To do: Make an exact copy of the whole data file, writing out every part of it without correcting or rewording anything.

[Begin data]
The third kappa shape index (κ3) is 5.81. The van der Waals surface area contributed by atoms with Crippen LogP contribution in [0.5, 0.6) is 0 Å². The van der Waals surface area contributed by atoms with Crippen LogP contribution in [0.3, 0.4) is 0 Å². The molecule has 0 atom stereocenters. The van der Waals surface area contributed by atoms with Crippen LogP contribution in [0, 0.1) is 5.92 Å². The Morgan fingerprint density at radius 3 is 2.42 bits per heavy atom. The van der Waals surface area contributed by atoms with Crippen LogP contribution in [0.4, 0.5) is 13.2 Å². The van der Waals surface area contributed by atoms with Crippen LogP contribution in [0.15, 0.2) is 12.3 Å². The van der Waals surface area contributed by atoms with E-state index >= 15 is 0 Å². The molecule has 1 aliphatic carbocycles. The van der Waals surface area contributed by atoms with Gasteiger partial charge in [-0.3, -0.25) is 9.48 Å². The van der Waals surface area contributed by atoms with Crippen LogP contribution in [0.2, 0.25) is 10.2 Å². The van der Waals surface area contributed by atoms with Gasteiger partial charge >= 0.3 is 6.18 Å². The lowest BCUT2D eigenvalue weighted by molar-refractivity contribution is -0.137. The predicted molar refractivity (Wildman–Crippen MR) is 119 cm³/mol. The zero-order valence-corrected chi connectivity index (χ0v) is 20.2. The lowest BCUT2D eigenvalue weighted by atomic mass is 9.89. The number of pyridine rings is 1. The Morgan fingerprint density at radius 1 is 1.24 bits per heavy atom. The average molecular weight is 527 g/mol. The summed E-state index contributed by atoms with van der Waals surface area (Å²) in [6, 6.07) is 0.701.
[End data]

The third kappa shape index (κ3) is 5.81. The van der Waals surface area contributed by atoms with Crippen LogP contribution in [0.5, 0.6) is 0 Å². The van der Waals surface area contributed by atoms with Crippen LogP contribution in [0.3, 0.4) is 0 Å². The molecule has 0 atom stereocenters. The van der Waals surface area contributed by atoms with Crippen LogP contribution in [0, 0.1) is 5.92 Å². The Morgan fingerprint density at radius 3 is 2.42 bits per heavy atom. The van der Waals surface area contributed by atoms with Crippen LogP contribution in [0.4, 0.5) is 13.2 Å². The van der Waals surface area contributed by atoms with Crippen LogP contribution in [0.15, 0.2) is 12.3 Å². The van der Waals surface area contributed by atoms with E-state index >= 15 is 0 Å². The molecule has 1 aliphatic carbocycles. The van der Waals surface area contributed by atoms with Gasteiger partial charge in [-0.3, -0.25) is 9.48 Å². The van der Waals surface area contributed by atoms with Crippen LogP contribution in [0.2, 0.25) is 10.2 Å². The van der Waals surface area contributed by atoms with Gasteiger partial charge >= 0.3 is 6.18 Å². The lowest BCUT2D eigenvalue weighted by molar-refractivity contribution is -0.137. The predicted molar refractivity (Wildman–Crippen MR) is 119 cm³/mol. The zero-order valence-corrected chi connectivity index (χ0v) is 20.2. The lowest BCUT2D eigenvalue weighted by atomic mass is 9.89. The number of pyridine rings is 1. The Morgan fingerprint density at radius 1 is 1.24 bits per heavy atom. The average molecular weight is 527 g/mol. The summed E-state index contributed by atoms with van der Waals surface area (Å²) in [6, 6.07) is 0.701.